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Johnson & Johnson Settlement Continues a String of Wins for Patients and Consumers


The Johnson & Johnson (J&J) asbestos liability saga continues. In January 2024, the company reached a tentative $700 million settlement with several states. The states claim the company misled customers about the safety of its talcum powder products.

This settlement is the latest win in the ongoing fight to hold J&J accountable. The company has spent the last several years working aggressively to avoid liability. It continues to maintain its talc products were safe, despite evidence it knew they were not.

This settlement may signal that J&J’s avoidance strategy has run its course.

Johnson & Johnson Settles With States for $700 Million

In January 2024, J&J settled with over 40 states investigating the company’s marketing of talc-based baby powder. The investigations focused on whether the company misled consumers by not warning about the potential risk of asbestos contamination in its product. The settlement would effectively end the investigations.

The tentative settlement is for $700 million, more than the $400 million J&J initially said it would set aside to resolve the investigations.

The states sued J&J using their consumer protection laws. These are separate actions from personal injury lawsuits and do not affect the legal rights of individual asbestos victims.

State Consumer Protection vs. Individual Personal Injury

Consumer Protection

A state may sue a company to enforce its own consumer protection laws. This type of lawsuit aims to help safeguard consumers from fraudulent business practices.

Personal Injury

An individual may sue a company to hold it accountable for injuries it caused. This type of lawsuit aims to provide compensation to an individual for personal economic and other losses.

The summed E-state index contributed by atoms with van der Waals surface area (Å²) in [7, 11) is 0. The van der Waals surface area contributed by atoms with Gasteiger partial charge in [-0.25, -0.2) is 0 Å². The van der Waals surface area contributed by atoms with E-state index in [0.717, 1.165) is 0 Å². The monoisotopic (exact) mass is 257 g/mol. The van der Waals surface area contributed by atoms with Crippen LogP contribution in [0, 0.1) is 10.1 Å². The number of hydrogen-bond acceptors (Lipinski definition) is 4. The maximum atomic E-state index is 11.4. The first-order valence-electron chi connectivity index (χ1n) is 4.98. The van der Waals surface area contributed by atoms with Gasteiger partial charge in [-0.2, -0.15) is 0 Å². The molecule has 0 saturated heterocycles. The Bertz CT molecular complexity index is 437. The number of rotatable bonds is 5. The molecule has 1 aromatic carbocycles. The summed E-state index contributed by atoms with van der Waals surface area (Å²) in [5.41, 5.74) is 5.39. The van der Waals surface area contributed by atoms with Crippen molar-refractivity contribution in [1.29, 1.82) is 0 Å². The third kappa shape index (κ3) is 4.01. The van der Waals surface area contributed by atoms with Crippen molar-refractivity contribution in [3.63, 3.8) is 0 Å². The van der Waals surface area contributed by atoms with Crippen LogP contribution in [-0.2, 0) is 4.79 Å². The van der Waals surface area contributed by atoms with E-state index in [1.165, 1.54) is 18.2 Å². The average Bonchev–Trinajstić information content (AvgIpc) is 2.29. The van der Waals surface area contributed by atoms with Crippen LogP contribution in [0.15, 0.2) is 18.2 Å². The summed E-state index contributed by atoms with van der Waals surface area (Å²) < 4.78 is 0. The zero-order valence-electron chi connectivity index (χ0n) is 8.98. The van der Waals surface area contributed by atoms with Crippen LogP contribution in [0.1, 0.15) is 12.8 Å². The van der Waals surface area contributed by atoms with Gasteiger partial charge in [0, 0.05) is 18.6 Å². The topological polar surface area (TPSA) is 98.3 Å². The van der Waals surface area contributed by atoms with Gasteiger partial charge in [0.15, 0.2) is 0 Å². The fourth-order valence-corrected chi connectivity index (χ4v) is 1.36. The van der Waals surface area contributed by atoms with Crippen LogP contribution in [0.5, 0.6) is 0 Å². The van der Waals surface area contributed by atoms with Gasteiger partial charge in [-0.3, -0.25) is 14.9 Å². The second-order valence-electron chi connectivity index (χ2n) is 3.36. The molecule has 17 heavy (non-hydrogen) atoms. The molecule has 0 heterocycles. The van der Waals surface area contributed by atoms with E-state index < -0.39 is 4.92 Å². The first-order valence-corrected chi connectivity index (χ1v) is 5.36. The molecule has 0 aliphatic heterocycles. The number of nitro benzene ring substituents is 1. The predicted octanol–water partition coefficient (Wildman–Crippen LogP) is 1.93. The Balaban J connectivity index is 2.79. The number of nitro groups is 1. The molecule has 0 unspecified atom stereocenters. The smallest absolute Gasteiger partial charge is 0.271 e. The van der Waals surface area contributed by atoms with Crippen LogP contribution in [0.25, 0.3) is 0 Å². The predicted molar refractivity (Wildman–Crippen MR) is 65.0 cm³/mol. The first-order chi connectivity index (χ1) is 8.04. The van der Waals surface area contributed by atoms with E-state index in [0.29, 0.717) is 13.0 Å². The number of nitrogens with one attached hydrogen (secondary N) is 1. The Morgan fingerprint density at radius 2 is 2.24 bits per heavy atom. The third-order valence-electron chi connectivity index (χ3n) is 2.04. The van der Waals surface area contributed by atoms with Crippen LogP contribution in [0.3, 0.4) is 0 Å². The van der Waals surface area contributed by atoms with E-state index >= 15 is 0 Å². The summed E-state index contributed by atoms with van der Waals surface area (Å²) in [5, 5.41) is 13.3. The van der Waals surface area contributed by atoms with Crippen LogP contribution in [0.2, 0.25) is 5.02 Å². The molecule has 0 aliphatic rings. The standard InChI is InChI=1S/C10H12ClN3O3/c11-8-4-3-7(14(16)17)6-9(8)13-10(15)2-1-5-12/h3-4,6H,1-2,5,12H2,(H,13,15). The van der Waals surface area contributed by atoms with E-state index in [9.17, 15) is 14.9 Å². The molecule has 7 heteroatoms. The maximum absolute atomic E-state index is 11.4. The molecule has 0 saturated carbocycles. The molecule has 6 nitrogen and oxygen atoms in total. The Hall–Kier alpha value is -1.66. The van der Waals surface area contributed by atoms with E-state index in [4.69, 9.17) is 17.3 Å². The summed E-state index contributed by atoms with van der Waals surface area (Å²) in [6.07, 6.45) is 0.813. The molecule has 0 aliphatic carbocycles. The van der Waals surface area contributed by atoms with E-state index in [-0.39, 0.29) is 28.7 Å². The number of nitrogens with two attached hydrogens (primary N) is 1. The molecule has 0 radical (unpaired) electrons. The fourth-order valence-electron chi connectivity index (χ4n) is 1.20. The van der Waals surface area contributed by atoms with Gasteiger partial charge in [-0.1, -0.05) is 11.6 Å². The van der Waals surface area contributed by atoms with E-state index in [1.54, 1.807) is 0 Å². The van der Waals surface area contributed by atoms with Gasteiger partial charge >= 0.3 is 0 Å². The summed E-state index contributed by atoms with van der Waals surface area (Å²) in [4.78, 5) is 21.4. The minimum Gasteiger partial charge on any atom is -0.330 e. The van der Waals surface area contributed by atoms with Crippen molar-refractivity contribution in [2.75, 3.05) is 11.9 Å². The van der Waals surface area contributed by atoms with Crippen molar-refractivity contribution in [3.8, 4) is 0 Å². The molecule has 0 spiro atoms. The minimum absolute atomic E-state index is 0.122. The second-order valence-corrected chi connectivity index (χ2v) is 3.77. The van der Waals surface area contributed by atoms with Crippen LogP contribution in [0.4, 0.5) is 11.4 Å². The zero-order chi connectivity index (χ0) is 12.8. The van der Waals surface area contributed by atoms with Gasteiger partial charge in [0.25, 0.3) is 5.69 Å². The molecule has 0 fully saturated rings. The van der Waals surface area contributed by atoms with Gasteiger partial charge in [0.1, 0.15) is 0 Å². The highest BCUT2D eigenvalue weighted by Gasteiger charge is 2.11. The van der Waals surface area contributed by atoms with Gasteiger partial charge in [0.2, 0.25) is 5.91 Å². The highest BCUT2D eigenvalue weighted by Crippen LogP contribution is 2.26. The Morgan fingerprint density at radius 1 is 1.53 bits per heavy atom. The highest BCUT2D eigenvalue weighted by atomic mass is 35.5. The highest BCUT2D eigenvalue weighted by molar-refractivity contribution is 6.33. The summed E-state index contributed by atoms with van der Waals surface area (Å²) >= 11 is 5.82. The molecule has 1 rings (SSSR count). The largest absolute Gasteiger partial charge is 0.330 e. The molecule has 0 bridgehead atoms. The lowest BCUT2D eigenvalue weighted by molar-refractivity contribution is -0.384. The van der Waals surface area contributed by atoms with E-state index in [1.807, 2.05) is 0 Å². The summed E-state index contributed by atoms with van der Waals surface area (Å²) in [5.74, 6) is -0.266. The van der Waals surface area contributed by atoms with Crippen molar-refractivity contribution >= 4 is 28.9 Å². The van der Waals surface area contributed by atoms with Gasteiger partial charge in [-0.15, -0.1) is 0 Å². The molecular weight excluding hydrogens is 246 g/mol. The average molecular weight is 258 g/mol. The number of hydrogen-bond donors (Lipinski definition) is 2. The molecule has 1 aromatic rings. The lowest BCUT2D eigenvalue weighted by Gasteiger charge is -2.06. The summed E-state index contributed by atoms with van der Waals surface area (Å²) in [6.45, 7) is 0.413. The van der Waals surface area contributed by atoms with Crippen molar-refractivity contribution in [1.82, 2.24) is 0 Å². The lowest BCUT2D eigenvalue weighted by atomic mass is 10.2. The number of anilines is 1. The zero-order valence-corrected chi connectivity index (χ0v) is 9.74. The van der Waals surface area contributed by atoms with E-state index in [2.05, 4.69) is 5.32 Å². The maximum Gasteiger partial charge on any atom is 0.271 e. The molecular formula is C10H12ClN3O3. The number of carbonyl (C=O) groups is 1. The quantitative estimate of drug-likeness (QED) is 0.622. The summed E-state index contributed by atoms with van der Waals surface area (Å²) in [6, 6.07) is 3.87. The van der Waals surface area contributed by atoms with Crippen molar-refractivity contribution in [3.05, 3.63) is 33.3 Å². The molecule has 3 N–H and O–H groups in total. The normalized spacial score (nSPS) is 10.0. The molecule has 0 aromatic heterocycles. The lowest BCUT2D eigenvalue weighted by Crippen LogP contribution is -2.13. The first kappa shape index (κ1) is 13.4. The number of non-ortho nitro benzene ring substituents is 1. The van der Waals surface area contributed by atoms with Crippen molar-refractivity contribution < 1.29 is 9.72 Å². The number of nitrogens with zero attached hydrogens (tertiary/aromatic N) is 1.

Johnson & Johnson Loses Second Bid for Bankruptcy

The settlement with the states comes after J&J lost two bids for bankruptcy. The company designed its bankruptcy plans to limit its liability for exposing people to asbestos-contaminated talc.

The court rejected J&J’s bankruptcy petition for the same reason both times. The company is not in enough financial trouble to warrant bankruptcy. In 2024, the company ranks as the top U.S. pharmaceutical company based on total revenue. In January, it posted a net worth of almost $390 billion.

Despite this, some people involved believe J&J will attempt a third bankruptcy filing.

The J&J bankruptcy saga has taken many twists and turns. You can read about the various developments in the story in the posts below.

Lawsuits Against Johnson & Johnson Start Up Again

J&J’s first bankruptcy filing, in 2021, paused nearly all of the asbestos lawsuits and other personal injury lawsuits against it. Currently, over 50,000 talc cases are pending against the company. But as their bankruptcy attempts failed, lawsuits filed by asbestos victims have started up again.

In its first post-bankruptcy personal injury lawsuit, a California jury awarded $18.8 million to a mesothelioma patient. The victim in the case is a 24-year-old who developed the disease after exposure to the company’s talc-based baby powder.

Several other lawsuits are scheduled to begin and possibly resolve in 2024. Their outcomes may encourage J&J to settle with victims for more than they would have had to under their proposed bankruptcy plans.

Johnson & Johnson Found Liable for $45 Million in Mesothelioma Lawsuit

In April 2024, J&J lost another post-bankruptcy lawsuit. An Illinois jury awarded $45 million to the family of a mesothelioma patient who had frequently used J&J’s talcum powder. The patient died in 2020.

This verdict is just the latest loss for the company. It is a hopeful sign that the initiative of holding J&J accountable is back on track.

Johnson & Johnson Offers $6.5 Billion to Settle Ovarian Cancer Lawsuits

In May 2024, J&J offered $6.5 billion to settle ovarian cancer lawsuits against it. Patients and their families claim exposure to asbestos-contaminated talc caused ovarian cancer.

The offer signals that J&J may have concluded bankruptcy is no longer a viable option for them. Victims must still approve the settlement offer, though. If they reject it, the ovarian cancer lawsuits will likely continue toward trial.